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Book Review: Will Smith’s Audiobook Memoir ‘Will’

Book Review: Will Smith’s Audiobook Memoir ‘Will’

The entire world knows Will Smith. No, I mean really, it’s like we know him. Our Fresh Prince, our Man in Black, our Bad Boy, our hero that saves the day. There aren’t too many people I meet that have not been a fan of Will Smith’s since the ’90s. In the audiobook version of his new memoir, Will, Smith gets real, raw, and honest from the start. He introduces another side of himself that has driven his unmatched work ethic and is also rooted in pain.

I love rich storytelling, and Smith doesn’t disappoint. He begins not with the Fresh Prince of Bel-Air theme song we all love so much or even a wild Hollywood story. He begins with him being 9 years old standing in the doorway watching his father beat his mother. It was a moment that shaped his identity. He described his father as being the “greatest blessing and the greatest source of pain” in his life.

From the book: “What you have come to understand as ‘Will Smith,’ the alien-annihilating MC, the bigger-than-life movie star, is largely a construction — a carefully crafted and honed character designed to protect myself. To hide myself from the world. To hide the coward. How we decide to respond to our fears, that is the person we become.”

Listening to this audiobook gives extra special features. Smith raps, plays piano, and plays sound-bites from his life. It was so well done. It covered everything from his early home life, how he got started rapping, his rise to fame and immense success, but also the downfalls. It was hilarious, especially his teenage stories. It was the humor we have come to love from Will Smith.

Smith is a master storyteller. A few stories he admits to not remembering all the details fully. It’s okay, because he still has a great memory. I laughed out loud about Uncle “Whatchamacallit” and Charlie Mack, cried tears over his grandmother GiGi, gave gratitude he had a friend like J.L., became shocked over how he handled his 2011 break-up with now wife Jada Pinkett Smith, and got up off my couch to dance and rap along to the music.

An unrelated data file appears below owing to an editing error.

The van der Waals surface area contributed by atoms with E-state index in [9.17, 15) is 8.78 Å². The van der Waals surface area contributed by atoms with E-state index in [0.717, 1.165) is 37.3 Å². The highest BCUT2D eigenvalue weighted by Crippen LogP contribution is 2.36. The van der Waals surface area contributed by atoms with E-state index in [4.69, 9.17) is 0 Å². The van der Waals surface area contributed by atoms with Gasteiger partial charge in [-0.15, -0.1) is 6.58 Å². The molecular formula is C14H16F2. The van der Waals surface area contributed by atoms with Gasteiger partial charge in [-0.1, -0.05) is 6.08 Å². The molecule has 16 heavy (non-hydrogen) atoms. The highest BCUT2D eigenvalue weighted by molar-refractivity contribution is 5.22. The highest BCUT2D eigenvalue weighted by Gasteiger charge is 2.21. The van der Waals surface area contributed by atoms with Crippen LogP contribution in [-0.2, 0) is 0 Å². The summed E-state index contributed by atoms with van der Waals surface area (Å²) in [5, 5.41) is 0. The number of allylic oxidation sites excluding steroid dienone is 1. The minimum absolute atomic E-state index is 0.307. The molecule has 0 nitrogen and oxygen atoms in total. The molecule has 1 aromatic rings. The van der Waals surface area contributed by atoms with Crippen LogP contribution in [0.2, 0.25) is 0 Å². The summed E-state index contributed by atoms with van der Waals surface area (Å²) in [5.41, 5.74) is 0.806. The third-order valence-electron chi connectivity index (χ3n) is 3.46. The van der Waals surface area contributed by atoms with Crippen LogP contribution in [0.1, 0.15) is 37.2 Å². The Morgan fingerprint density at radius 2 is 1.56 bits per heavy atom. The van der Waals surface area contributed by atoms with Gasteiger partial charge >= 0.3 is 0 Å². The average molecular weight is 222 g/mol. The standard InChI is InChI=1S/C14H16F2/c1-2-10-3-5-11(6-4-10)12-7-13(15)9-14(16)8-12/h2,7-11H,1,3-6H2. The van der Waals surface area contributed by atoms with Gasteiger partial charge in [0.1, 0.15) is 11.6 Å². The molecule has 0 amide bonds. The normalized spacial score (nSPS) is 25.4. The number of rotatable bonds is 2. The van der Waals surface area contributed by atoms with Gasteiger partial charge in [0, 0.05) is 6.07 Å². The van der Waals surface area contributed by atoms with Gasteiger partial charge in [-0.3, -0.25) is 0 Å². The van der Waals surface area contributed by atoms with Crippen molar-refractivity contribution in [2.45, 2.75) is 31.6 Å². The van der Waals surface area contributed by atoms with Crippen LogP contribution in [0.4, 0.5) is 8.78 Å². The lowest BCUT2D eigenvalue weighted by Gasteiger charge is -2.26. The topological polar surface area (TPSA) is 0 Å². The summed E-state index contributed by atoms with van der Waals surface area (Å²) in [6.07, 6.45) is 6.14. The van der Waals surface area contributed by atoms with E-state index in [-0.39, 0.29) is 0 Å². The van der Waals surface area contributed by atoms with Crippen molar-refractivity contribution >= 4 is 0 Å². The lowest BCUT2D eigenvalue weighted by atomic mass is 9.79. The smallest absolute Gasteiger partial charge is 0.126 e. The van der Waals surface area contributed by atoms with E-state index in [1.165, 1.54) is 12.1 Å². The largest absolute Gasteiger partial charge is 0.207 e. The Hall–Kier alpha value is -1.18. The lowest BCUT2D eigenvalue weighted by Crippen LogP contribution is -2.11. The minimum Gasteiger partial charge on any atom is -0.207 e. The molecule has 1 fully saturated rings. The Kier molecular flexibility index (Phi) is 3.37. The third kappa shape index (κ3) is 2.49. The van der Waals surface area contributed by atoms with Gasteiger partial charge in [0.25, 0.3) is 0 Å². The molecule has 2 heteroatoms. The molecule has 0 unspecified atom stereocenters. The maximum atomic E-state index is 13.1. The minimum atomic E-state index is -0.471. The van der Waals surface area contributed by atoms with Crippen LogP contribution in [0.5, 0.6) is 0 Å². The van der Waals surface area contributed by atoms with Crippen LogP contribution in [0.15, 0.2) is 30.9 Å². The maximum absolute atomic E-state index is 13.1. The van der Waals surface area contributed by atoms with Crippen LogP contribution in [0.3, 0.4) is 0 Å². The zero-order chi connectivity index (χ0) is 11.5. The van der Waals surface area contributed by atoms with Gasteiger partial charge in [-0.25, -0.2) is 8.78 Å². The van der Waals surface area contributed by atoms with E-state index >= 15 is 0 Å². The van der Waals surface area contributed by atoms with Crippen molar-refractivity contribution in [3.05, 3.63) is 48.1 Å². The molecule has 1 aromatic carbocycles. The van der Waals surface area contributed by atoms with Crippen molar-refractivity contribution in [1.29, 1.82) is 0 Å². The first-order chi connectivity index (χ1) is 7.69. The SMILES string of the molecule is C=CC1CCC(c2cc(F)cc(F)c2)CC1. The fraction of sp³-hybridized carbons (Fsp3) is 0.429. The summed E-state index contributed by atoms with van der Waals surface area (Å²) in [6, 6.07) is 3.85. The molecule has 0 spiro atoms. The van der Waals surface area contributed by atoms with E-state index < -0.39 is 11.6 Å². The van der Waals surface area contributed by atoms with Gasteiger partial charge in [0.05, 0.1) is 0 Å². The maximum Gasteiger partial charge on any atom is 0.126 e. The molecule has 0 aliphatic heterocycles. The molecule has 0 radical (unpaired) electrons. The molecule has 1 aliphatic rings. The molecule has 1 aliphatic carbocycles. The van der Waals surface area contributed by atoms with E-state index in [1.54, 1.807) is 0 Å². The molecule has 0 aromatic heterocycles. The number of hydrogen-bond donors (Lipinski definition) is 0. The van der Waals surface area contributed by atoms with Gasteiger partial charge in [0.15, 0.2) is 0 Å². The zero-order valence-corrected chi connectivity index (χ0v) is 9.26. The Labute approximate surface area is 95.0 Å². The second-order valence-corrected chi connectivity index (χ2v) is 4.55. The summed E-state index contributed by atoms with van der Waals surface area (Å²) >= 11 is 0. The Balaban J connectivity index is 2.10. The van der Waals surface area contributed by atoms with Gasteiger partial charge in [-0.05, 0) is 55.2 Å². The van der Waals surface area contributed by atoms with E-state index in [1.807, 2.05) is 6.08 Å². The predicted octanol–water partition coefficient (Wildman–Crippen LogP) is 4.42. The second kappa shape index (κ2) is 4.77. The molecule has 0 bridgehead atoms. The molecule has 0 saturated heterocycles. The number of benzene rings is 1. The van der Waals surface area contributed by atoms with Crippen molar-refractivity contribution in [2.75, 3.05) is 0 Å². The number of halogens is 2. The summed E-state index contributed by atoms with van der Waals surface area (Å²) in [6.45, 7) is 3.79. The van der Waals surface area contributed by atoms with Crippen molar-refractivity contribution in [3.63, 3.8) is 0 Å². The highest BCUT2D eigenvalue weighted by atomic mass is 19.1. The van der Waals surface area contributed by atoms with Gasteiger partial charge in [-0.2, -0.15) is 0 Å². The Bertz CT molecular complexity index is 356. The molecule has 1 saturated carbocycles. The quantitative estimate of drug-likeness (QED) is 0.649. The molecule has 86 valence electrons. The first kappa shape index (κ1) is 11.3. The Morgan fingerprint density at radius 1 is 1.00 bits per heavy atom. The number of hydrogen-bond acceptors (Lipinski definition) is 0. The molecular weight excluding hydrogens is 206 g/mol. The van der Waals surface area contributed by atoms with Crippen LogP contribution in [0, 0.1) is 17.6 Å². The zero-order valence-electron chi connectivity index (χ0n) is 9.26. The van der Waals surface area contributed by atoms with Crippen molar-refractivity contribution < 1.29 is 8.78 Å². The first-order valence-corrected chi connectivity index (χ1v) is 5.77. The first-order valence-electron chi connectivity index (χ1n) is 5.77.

In Chapter 5, entitled “Hope,” Smith tells the story about receiving his SAT scores midway through his senior year of high school. “Low 1200s. This was far from a perfect score but for a Black kid from an inner-city school in Philadelphia, those numbers were more than good enough to get me really good options for college.”

Smith excelled in math and science. His mother, who he affectionately called Mom-Mom, valued education more than anything. She was an educated woman herself. He said that “she loved words and spoke with an academic excellence.” You could hear his voice beaming as he described how Mom-Mom built a “war room” for him. She had a map of the United States, cross-referenced engineering schools with cities where they had family. She narrowed down the schools, filled out all the applications, handled all the logistics for housing, travel, and financial aid.

This story particularly stood out to me because this was a moment in Smith’s life where he was attempting to declare his independence. We’ve all had that moment — the moment when parents, or anyone, are trying to create your path, and all you want is the opposite. You start to get down on yourself, because you don’t see the light at the end of the tunnel. But I also felt for his mother. As most mothers would, all she wanted was the best for her son and to get him out of West Philadelphia.

Something happened that changed everything. Smith was working a job bagging ice and thinking maybe he could just get a job selling mattresses. He was really in a defeated place. Then, as he listened to the countdown on Power 99, “Girls A’int Nothing But Trouble” took the #1 spot. That song used to be my jam, by the way! He heard his song on the radio for the first time. This was his something that changed everything.

Smith also gives us some sugary tea. Like, the time he fell in love with his co-star Stockard Channing from Six Degrees of Separation. He was newly married at the time and just welcomed his first son Trey. “After the film wrapped, Sheree and Trey and I moved back to L.A,” Smith writes. ”Our marriage was off to a rocky start. I found myself desperately yearning to see and speak to Stockard.”

This is what we want from a Will Smith memoir — great moments that are transparent, behind the scenes, heartbreaking, joyful, and even a little boastful. All of them from his life let us see who Will Smith was, is, and still wants to be. I was impressed by the level in which he opens up. It allows the reader to make a connection with him, outside of the big screen. He lets us see that he’s a real person just like us — managing life, failing, succeeding, and becoming a better version of ourselves.

Even though this audiobook has a lot of profanity, don’t let that deter you. Smith has focused on some very emotional lessons in each chapter, but you have to follow the entire story to fully understand them. It was worth hearing them straight from his mouth. I can tell there’s still more to his story, which I hope he shares with us at some point.

Oprah was right: ”It’s just the best memoir I have ever read because you got the perfect combination of telling me the story and giving me the wisdom behind the story. And then telling me another story and making it so funny.”

Will Smith’s latest film King Richard is currently playing in theaters and streaming on HBO Max.

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